‘Overall, there is wide variation in the duration of illness with some people recovering in less than two years while others remain ill after several decades. Those who have been affected for several years seem less likely to recover; full recovery after symptoms persist for more than five years is rare.’
Additional help from the ME Association:
> We have produced an information leaflet on prognosis and permanency that can be used in conjunction with benefits, insurance and pension assessments, and also published a blog in July 2017 that might be useful.
Quality of life
Studies that have examined functional status and quality of life measures (Buchwald et al 1996; Hvidberg et al 2015; Komaroff et al 1996; Nacul et al 2011a; Schweitzer et al 1995; Winger et al 2015 – in adolescents) also confirm that the scale of impairment across a range of physical and mental activities can be just as great or greater than in many other chronic medical conditions.
One study, from Nacul et al (2011a) in the UK, reported that:
|“ME/CFS is as disabling and has a greater impact on functional status and well-being than other chronic diseases such as cancer. The emotional burden of ME/CFS is felt by lay carers as well as by people with ME/CFS.”|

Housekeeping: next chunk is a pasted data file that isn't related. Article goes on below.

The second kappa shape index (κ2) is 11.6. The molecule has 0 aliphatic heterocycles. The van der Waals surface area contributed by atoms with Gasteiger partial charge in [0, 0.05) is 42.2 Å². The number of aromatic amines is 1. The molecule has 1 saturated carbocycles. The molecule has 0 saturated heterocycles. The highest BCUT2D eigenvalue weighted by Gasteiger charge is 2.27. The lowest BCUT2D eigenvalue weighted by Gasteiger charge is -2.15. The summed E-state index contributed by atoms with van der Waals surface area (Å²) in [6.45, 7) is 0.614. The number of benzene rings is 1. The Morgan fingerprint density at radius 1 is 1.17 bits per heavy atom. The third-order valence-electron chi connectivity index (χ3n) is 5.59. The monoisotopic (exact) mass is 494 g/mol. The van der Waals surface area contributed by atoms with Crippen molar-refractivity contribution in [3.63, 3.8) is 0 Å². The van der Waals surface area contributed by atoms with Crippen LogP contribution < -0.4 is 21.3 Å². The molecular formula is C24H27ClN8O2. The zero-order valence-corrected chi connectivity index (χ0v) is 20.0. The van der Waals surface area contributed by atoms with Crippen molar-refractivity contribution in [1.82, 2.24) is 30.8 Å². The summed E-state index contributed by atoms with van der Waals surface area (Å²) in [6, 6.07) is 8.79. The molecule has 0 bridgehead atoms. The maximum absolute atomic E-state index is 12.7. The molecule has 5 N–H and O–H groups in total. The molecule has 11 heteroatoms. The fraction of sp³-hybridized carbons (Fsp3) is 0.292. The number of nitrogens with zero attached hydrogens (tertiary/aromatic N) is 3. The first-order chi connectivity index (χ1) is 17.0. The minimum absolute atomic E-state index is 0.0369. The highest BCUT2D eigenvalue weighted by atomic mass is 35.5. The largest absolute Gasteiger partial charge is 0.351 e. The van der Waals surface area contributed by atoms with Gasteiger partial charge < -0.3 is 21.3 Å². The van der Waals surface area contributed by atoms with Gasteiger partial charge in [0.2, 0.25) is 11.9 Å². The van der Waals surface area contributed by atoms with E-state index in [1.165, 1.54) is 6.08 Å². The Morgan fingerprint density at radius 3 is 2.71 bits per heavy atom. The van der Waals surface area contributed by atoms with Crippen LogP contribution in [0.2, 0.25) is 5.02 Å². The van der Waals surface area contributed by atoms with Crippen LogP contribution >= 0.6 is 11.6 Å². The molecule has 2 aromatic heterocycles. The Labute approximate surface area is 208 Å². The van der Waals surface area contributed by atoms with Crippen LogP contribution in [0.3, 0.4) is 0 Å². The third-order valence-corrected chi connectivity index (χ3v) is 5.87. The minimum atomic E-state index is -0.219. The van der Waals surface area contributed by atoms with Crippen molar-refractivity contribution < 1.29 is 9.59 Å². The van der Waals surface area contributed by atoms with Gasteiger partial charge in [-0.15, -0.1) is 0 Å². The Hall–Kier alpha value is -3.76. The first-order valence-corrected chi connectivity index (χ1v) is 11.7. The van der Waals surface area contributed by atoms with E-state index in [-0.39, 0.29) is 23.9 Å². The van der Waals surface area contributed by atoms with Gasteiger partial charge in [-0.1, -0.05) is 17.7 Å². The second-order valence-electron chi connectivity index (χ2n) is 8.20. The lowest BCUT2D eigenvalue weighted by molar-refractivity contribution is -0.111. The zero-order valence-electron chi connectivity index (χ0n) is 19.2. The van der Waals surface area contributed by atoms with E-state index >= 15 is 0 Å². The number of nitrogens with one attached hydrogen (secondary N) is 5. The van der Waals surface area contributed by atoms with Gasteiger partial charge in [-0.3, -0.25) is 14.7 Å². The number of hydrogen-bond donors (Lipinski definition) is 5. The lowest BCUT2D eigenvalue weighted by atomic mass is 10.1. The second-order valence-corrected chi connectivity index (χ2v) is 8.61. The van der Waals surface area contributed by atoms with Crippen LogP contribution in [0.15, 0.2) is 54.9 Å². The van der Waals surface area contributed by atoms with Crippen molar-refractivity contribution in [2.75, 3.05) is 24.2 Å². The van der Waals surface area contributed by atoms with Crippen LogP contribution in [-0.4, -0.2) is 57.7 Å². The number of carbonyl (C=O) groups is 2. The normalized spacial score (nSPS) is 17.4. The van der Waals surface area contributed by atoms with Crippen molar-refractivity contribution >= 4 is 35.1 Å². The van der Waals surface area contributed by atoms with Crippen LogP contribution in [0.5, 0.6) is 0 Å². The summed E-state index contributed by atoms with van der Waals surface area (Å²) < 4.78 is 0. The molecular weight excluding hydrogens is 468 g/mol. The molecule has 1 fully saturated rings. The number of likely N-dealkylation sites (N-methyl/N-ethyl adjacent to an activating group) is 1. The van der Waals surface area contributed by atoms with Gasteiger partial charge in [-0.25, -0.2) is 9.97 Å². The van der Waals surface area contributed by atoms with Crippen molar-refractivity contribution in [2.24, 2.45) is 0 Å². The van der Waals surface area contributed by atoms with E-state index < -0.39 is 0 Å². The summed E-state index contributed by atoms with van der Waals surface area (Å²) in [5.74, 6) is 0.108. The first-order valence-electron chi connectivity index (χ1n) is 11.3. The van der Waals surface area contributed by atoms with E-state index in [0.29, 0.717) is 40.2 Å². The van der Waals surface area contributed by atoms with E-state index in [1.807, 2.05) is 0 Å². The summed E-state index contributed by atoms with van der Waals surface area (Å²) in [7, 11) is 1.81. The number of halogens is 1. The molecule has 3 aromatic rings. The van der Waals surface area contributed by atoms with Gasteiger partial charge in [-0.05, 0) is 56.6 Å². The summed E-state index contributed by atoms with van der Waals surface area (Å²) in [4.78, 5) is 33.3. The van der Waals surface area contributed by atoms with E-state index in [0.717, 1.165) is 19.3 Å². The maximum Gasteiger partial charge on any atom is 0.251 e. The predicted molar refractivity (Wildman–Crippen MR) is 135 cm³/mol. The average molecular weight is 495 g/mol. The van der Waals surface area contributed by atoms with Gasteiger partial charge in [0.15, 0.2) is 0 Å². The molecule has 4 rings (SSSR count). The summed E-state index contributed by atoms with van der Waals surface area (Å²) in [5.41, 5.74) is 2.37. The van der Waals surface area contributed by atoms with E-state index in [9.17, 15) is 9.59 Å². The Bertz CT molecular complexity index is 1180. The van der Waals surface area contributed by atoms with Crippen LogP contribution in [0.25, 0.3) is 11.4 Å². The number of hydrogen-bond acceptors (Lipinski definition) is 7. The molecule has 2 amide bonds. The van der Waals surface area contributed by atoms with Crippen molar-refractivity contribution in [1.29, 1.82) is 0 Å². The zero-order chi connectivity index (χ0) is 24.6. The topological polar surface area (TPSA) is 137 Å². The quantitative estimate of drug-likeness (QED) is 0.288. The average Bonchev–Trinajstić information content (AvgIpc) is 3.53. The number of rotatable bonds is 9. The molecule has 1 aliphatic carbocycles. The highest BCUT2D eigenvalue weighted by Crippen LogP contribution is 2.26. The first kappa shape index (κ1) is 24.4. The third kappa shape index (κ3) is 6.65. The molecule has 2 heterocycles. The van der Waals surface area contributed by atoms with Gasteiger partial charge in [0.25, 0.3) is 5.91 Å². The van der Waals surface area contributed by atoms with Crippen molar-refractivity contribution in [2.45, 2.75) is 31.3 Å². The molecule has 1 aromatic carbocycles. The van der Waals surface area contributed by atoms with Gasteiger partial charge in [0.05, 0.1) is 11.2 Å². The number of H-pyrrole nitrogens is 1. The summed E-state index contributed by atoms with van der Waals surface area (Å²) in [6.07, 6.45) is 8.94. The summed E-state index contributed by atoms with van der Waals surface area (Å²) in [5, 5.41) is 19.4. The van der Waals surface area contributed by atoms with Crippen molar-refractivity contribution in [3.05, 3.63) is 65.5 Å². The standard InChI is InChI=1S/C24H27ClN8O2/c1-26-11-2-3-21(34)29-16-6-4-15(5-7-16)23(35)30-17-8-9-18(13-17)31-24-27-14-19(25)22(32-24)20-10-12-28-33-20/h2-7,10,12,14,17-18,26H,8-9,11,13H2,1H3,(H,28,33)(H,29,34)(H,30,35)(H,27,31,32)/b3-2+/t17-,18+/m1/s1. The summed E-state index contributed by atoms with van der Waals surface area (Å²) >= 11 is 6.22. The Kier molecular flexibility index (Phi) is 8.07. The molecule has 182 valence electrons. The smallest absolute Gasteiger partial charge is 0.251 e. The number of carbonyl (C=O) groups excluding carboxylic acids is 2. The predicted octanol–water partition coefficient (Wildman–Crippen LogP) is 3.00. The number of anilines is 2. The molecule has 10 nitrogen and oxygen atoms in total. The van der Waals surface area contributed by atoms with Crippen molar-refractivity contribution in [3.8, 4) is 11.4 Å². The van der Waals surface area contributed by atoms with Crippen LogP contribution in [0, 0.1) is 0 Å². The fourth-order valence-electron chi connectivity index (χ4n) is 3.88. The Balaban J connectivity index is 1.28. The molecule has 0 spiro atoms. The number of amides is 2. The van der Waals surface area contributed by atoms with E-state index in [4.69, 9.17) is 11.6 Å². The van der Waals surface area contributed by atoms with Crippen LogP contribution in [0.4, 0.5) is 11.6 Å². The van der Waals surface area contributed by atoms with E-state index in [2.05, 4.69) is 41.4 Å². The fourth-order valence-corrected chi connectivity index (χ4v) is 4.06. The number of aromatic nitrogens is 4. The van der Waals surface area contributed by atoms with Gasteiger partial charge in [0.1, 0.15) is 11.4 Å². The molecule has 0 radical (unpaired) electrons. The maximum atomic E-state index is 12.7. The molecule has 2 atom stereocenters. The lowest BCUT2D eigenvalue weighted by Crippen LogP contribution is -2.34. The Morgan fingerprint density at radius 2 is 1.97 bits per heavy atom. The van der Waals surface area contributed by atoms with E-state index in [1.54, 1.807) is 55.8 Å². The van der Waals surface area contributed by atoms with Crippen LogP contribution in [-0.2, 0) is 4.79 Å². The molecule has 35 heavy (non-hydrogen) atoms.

The high level of disability associated with ME/CFS often stems from a combination of symptoms such as fatigue, pain, orthostatic intolerance, sleep disturbance, cognitive impairment and, in some cases, an associated depression.
⇒ Another study, published in 2017, showed that people with ME or CFS were significantly more disabled in terms of functional ability while at the same time showing little difference in role emotional or mental health, compared to people with multiple sclerosis.
The authors commented:
“This suggests that with a great illness burden, and continuing skepticism about the legitimacy of ME and CFS, those with this illness tend to be functioning relatively well on mental health related indices.”
Age and illness duration
The extent to which patients’ age and illness duration might affect symptoms and functioning is uncertain.
In a recent collaborative study involving researchers from the UK, USA and Norway (Kidd et al 2016), participants were categorized into four groups based upon age (under or over age 55) and illness duration (more or less than 10 years).
The authors explained:
|‘The groups were compared on functioning and symptoms…. The results suggest that older patients with an illness duration of over 10 years have significantly higher levels of mental health functioning than the three other groups…. In addition, the younger patients with a longer illness duration displayed greater autonomic and immune symptoms in comparison to the older group with a longer illness duration.’|
The authors concluded that age and illness duration both should be taken into account when trying to understand the effects of these two variables on functioning and symptoms.